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3 Top Dividend Stocks to Maximize Your Retirement Income - April 01, 2020

Zacks Equity Research

Here's a revealing data point: older Americans are scared more of outliving wealth than of death itself.

And retirees have good reason to be worried about making their assets last. People are living longer, so that money has to cover a longer period. Making matters worse, income generated using tried - and - true retirement planning approaches may not cover expenses these days. That means seniors must dip into principal to meet living expenses.

The tried - and - true retirement investing approach of yesterday doesn't work today.

For many years, bonds or other fixed-income assets could produce the yield needed to provide solid income for retirement needs. However, these yields have dwindled over time: 10-year Treasury bond rates in the late 1990s were around 6.50%, but today, that rate is a thing of the past, with a slim likelihood of rates making a comeback in the foreseeable future.

That means if you had $1 million in 10-year Treasuries, the difference in yield between 1999 and today is more than $1 million.

And lower bond yields aren't the only potential problem seniors are facing. Today's retirees aren't feeling as secure as they once did about Social Security, either. Benefit checks will still be coming for the foreseeable future, but based on current estimates, Social Security funds will run out of money in 2035.

Unfortunately, it looks like the two traditional sources of retirement income - bonds and Social Security - may not be able to adequately meet the needs of present and future retirees. But what if there was another option that could provide a steady, reliable source of income in retirement?

Invest in Dividend Stocks

We feel that these dividend-paying equities - as long as they are from high-quality, low-risk issuers - can give retirement investors a smart option to replace low-yielding Treasury bonds (or other bonds).

For example, AT&T and Coca-Cola are income stocks with attractive dividend yields of 3% or better. Look for stocks like this that have paid steady, increasing dividends for years (or decades), and have not cut their dividends even during recessions.

One approach to recognizing appropriate stocks is to look for companies with an average dividend yield of 3% and positive average annual dividend growth. Numerous stocks hike dividends over time, counterbalancing inflation risks.

Here are three dividend-paying stocks retirees should consider for their nest egg portfolio.

Cedar Realty Trust (CDR) is currently shelling out a dividend of $0.05 per share, with a dividend yield of 21.43%. This compares to the REIT and Equity Trust - Other industry's yield of 5.91% and the S&P 500's yield of 2.37%. In terms of dividend growth, the company's current annualized dividend of $0.2 is flat compared to last year.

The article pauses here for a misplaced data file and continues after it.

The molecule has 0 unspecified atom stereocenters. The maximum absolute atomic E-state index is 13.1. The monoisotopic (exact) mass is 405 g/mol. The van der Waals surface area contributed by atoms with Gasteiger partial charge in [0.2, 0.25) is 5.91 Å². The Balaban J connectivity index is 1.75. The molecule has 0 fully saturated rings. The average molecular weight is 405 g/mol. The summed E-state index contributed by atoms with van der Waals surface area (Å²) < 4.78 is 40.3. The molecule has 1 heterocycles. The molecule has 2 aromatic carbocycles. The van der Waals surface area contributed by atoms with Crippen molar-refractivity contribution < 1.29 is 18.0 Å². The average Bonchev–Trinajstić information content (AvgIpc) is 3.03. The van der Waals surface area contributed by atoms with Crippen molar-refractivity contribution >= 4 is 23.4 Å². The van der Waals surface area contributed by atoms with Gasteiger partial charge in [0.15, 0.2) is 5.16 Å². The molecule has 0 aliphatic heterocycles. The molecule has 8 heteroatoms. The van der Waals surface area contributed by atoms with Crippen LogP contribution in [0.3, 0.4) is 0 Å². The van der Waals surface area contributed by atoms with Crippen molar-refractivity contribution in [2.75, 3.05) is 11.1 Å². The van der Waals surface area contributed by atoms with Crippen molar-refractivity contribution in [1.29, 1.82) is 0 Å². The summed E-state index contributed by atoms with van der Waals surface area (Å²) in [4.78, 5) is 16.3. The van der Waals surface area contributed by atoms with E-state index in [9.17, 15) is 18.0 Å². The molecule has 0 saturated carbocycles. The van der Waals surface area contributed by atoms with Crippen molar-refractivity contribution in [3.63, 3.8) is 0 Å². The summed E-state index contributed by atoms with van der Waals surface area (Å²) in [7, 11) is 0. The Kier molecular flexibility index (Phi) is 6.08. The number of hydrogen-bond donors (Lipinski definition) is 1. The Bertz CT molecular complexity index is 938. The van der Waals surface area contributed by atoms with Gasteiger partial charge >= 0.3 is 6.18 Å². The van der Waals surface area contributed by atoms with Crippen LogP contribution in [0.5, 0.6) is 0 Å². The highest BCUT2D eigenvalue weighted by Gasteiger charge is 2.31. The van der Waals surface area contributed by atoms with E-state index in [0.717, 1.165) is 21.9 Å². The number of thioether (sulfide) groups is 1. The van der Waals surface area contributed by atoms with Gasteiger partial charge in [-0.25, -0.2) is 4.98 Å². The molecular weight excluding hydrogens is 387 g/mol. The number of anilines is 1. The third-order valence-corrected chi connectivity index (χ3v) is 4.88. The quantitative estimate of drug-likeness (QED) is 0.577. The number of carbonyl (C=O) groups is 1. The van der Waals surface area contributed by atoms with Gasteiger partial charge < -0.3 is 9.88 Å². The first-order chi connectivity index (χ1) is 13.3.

Costamare (CMRE) is paying out a dividend of 0.1 per share at the moment, with a dividend yield of 8.85% compared to the Transportation - Shipping industry's yield of 0% and the S&P 500's yield. Taking a look at the company's dividend growth, its current annualized dividend of $0.4 is flat compared to last year.

Currently paying a dividend of 0.35 per share, Campbell Soup (CPB) has a dividend yield of 3.03%. This is compared to the Food - Miscellaneous industry's yield of 0.33% and the S&P 500's current yield. Looking at dividend growth, the company's current annualized dividend of $1.4 is flat compared to last year.

But aren't stocks generally more risky than bonds?

The fact is that stocks, as an asset class, carry more risk than bonds. To counterbalance this, invest in superior quality dividend stocks that not only can grow over time but more significantly, can also decrease your overall portfolio volatility with respect to the broader stock market.

An upside to adding dividend stocks to your retirement portfolio: they can help lessen the effects of inflation, since many dividend-paying companies (especially blue chip stocks) generally increase their dividends over time.

Thinking about dividend-focused mutual funds or ETFs? Watch out for fees.

If you prefer investing in funds or ETFs compared to individual stocks, you can still pursue a dividend income strategy. However, it's important to know the fees charged by each fund or ETF, which can ultimately reduce your dividend income, working against your strategy. Do your homework and make sure you know the fees charged by any fund before you invest.

Bottom Line

Pursuing a dividend investing strategy can help protect your retirement portfolio. Whether you choose to invest in stocks or through low-fee mutual funds or ETFs, this approach can potentially help you achieve a more secure and enjoyable retirement.

Generating income is just one aspect of planning for a comfortable retirement.

To learn more ways to maximize your assets - and avoid pitfalls that could jeopardize your financial security - download our free report:

Will You Retire a Multi-Millionaire? 7 Things You Can Do Now


This helpful guide offers our viewpoints about strategic retirement investment planning, based on decades of experience helping our clients prepare for financial security during their golden years. Get Your FREE Guide Now
 
Cedar Realty Trust, Inc. (CDR) : Free Stock Analysis Report
 
Campbell Soup Company (CPB) : Free Stock Analysis Report
 
Costamare Inc. (CMRE) : Free Stock Analysis Report
 
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